25 October 2016
Gao Qinmei, 24, laps up the life of affluence and privilege as she performs her job as a luxury flat tester. Photo:
Gao Qinmei, 24, laps up the life of affluence and privilege as she performs her job as a luxury flat tester. Photo:

Luxury flat testers enjoy the good life in China

How would you like to live in a rent-free luxury flat and get paid for it?

In China, there’s a new profession that offers just that, and it’s no wonder people are jostling with each other for such a job.

Gao Qinmei, a 24-year-old employee at a real estate company in eastern China’s Shandong province, said she took up the new challenge at the beginning of this year, as she was lured by the flexible work schedule the innovative post offers, China News Service reports.

Basically, what she does is keep a journal of her daily experience of living in a luxury flat, and prospective buyers read her report before deciding whether to buy the property or not.

Her observations and recommendations also prove useful to property developers and housing development managers who study them to improve their products and services.

“I’ll be making notes on everything, from the layout of residential units, the quality of the environment at the project, the service standards of the property manager, facilities, and even the neighbors,” Gao said.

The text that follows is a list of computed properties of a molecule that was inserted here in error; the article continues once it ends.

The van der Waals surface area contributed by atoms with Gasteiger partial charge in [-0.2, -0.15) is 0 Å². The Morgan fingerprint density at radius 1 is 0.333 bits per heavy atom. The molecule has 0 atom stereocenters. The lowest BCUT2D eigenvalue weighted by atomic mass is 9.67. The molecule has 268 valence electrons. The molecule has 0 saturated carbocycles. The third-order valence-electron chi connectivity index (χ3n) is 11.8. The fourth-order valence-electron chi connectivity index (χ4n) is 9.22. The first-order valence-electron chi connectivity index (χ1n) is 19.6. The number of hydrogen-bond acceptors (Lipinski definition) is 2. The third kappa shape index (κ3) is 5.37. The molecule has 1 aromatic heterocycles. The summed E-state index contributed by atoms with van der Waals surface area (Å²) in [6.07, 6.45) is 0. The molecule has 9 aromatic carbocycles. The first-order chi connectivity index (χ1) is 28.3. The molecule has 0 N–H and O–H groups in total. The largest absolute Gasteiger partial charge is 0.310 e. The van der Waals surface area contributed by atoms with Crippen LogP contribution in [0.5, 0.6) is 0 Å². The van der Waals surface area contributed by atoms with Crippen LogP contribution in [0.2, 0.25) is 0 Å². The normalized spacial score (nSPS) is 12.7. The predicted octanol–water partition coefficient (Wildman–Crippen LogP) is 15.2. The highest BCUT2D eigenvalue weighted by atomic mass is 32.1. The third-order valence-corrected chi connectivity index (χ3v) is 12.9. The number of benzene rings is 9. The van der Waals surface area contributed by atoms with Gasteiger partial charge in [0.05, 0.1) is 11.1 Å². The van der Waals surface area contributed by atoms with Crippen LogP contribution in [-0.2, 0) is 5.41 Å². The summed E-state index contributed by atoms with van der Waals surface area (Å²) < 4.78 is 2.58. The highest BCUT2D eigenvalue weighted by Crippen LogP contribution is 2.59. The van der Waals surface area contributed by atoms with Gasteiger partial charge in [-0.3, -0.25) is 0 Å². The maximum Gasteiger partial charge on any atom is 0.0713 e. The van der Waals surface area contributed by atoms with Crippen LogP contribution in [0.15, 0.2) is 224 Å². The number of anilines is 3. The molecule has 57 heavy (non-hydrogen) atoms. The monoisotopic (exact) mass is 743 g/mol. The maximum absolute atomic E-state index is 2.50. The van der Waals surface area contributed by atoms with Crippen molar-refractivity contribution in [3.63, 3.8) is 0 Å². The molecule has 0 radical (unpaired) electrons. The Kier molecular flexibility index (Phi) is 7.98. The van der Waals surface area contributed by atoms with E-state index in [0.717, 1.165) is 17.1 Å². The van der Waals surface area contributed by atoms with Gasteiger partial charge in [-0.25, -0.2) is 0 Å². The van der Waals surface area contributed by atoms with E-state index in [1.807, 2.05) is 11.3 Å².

“I can work at my own pace and there is not a great deal of work involved.”

Gao dismissed market rumors that a luxury flat tester makes as much as 100,000 yuan (US$15,000) a month, but said a monthly take above 20,000 yuan is easily achievable.

“There is a completion bonus of 5,000 yuan for each project, as well as performance bonuses for meeting certain sales targets, on top of my base salary,” she explained.

Gao said her employer insists that her findings should not be written like a formal report, but suggests a more personal and friendly tone to sustain the interest of target readers.

Creativity is also important. For example, she uses the stairs to measure the time it takes to go from the top floor to the lobby and compares it with the time spent on a lift ride.

She also takes a walk at the basement carpark in order to see if there are bottlenecks when residents get in and out of the area, as such a situation could prove a source of irritation and inconvenience for her affluent clients.

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